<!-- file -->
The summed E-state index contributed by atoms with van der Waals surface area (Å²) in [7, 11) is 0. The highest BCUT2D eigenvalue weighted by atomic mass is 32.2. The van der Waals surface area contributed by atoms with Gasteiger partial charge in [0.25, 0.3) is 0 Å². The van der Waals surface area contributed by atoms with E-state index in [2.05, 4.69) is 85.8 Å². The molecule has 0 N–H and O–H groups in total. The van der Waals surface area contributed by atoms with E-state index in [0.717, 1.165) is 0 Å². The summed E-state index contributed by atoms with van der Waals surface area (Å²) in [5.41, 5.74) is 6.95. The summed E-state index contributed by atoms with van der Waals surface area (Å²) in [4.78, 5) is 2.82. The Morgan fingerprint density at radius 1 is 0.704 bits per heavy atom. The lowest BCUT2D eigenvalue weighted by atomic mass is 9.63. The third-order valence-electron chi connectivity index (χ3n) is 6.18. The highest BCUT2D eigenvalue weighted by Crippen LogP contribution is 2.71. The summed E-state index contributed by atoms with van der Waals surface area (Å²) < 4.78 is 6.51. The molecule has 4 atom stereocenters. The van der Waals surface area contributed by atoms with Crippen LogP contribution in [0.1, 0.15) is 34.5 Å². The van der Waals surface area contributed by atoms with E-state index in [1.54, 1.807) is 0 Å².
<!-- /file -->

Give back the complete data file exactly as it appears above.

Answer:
The summed E-state index contributed by atoms with van der Waals surface area (Å²) in [7, 11) is 0. The highest BCUT2D eigenvalue weighted by atomic mass is 32.2. The van der Waals surface area contributed by atoms with Gasteiger partial charge in [0.25, 0.3) is 0 Å². The van der Waals surface area contributed by atoms with E-state index in [2.05, 4.69) is 85.8 Å². The molecule has 0 N–H and O–H groups in total. The van der Waals surface area contributed by atoms with E-state index in [0.717, 1.165) is 0 Å². The summed E-state index contributed by atoms with van der Waals surface area (Å²) in [5.41, 5.74) is 6.95. The summed E-state index contributed by atoms with van der Waals surface area (Å²) in [4.78, 5) is 2.82. The Morgan fingerprint density at radius 1 is 0.704 bits per heavy atom. The lowest BCUT2D eigenvalue weighted by atomic mass is 9.63. The third-order valence-electron chi connectivity index (χ3n) is 6.18. The highest BCUT2D eigenvalue weighted by Crippen LogP contribution is 2.71. The summed E-state index contributed by atoms with van der Waals surface area (Å²) < 4.78 is 6.51. The molecule has 4 atom stereocenters. The van der Waals surface area contributed by atoms with Crippen LogP contribution in [0.1, 0.15) is 34.5 Å². The van der Waals surface area contributed by atoms with E-state index in [1.54, 1.807) is 0 Å².